On BlackBerry® devices with a physical keyboard, shortcut keys provide users with direct access to common actions for a specific screen. For example, users can use shortcut keys to compose an email message or add a bookmark in the browser. Users can also use shortcut keys to access buttons in a dialog box. Some users rely on shortcut keys to perform some tasks without opening the menu and to move around the screen quickly.
Menu items do not have shortcut keys assigned to them. After users open the menu, they can press the key for the first letter of a menu item to highlight the menu item. To initiate the action associated with a highlighted menu item, users press the Enter key or click the trackpad. If multiple menu items have the same first letter, users can continue pressing the key for the letter until they highlight the menu item that they want.
As you create an application or add features to an application, think about the most common actions for each screen. Add shortcut keys where appropriate.
Best practice: Implementing shortcut keys
- Assign and document shortcut keys for common actions. For example, on BlackBerry® devices with a full, physical keyboard, users can press "T" to move to the top of a list. Users can press "B" to move to the bottom of a list.
- Use shortcuts keys to increase efficiency for users, but not as a primary means for users to interact with your application. Users should be able to access all available actions from the menu.
- Localize shortcut keys where possible for the French, Italian, German, Spanish, Hungarian, Czech, and Polish languages. Use English shortcut keys for all other languages.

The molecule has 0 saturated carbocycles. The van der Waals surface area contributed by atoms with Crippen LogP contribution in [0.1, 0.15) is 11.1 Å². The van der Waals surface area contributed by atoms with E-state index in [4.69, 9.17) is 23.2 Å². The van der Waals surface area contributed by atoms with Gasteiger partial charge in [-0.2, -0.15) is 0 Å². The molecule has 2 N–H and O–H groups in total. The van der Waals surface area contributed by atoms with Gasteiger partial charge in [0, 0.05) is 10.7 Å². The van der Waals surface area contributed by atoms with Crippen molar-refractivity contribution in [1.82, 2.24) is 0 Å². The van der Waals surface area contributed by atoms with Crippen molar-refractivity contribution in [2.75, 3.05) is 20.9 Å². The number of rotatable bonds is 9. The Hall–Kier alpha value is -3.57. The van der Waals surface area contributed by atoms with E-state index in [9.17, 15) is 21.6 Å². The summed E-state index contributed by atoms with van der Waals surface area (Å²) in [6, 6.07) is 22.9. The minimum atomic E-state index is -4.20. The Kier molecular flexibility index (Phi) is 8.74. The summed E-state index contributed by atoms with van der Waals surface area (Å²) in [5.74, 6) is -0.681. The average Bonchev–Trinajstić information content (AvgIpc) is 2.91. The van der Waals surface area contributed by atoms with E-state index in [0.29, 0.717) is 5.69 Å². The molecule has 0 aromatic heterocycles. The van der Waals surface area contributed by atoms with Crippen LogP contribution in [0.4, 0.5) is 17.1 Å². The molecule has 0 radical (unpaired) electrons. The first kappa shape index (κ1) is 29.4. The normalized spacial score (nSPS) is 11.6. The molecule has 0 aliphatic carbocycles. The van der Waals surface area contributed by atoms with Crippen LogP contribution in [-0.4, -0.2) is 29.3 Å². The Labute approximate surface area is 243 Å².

- In dialog boxes, assign shortcut keys to all buttons.
- In wizards, do not assign shortcut keys to buttons.
- Avoid creating shortcut keys for destructive actions, actions that cannot be undone easily, or actions for which the consequences might be unclear.
Guidelines for choosing shortcut keys
- Use different shortcut keys for full keyboards and reduced keyboards. For example, to move to the top of a web page, users can press one of the following letters:
- For screens, use the first or most memorable character in an action for the shortcut key. For example, in a message list, the shortcut key "R" represents "Reply" and the shortcut key "F" represents "Forward."
- In dialog boxes, use the first character in the button label as the shortcut key.
- For similar actions, use the same shortcut keys that are available in other applications . This approach creates consistency for users.
- Verify that custom shortcut keys do not overlap with existing reserved shortcut keys. For more information about existing shortcut keys, visit http://na.blackberry.com/eng/support/docs/ to see the product documentation.
- Avoid assigning different actions to well-known shortcut keys.